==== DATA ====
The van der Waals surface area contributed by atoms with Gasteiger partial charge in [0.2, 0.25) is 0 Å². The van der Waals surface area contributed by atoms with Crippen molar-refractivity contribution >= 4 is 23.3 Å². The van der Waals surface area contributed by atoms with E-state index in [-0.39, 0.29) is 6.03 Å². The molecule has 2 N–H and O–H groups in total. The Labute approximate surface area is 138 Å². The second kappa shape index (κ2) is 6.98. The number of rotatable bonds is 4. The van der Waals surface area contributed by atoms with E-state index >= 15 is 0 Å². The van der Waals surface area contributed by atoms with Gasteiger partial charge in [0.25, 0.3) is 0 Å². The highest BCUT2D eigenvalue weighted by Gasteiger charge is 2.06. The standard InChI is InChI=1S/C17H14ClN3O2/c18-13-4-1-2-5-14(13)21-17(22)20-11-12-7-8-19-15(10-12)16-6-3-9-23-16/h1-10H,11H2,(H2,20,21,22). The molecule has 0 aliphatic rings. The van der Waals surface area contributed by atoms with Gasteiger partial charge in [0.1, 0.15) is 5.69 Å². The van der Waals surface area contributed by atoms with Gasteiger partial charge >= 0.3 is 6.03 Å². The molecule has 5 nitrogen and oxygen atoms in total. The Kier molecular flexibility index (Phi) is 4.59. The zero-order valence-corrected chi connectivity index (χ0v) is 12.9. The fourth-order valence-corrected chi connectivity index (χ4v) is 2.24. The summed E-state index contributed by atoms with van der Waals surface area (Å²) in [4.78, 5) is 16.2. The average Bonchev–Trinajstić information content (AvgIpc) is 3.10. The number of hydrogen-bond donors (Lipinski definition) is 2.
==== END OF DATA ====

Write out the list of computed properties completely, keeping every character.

The van der Waals surface area contributed by atoms with Gasteiger partial charge in [0.2, 0.25) is 0 Å². The van der Waals surface area contributed by atoms with Crippen molar-refractivity contribution >= 4 is 23.3 Å². The van der Waals surface area contributed by atoms with E-state index in [-0.39, 0.29) is 6.03 Å². The molecule has 2 N–H and O–H groups in total. The Labute approximate surface area is 138 Å². The second kappa shape index (κ2) is 6.98. The number of rotatable bonds is 4. The van der Waals surface area contributed by atoms with E-state index >= 15 is 0 Å². The van der Waals surface area contributed by atoms with Gasteiger partial charge in [0.25, 0.3) is 0 Å². The highest BCUT2D eigenvalue weighted by Gasteiger charge is 2.06. The standard InChI is InChI=1S/C17H14ClN3O2/c18-13-4-1-2-5-14(13)21-17(22)20-11-12-7-8-19-15(10-12)16-6-3-9-23-16/h1-10H,11H2,(H2,20,21,22). The molecule has 0 aliphatic rings. The van der Waals surface area contributed by atoms with Gasteiger partial charge in [0.1, 0.15) is 5.69 Å². The van der Waals surface area contributed by atoms with Gasteiger partial charge >= 0.3 is 6.03 Å². The molecule has 5 nitrogen and oxygen atoms in total. The Kier molecular flexibility index (Phi) is 4.59. The zero-order valence-corrected chi connectivity index (χ0v) is 12.9. The fourth-order valence-corrected chi connectivity index (χ4v) is 2.24. The summed E-state index contributed by atoms with van der Waals surface area (Å²) in [4.78, 5) is 16.2. The average Bonchev–Trinajstić information content (AvgIpc) is 3.10. The number of hydrogen-bond donors (Lipinski definition) is 2.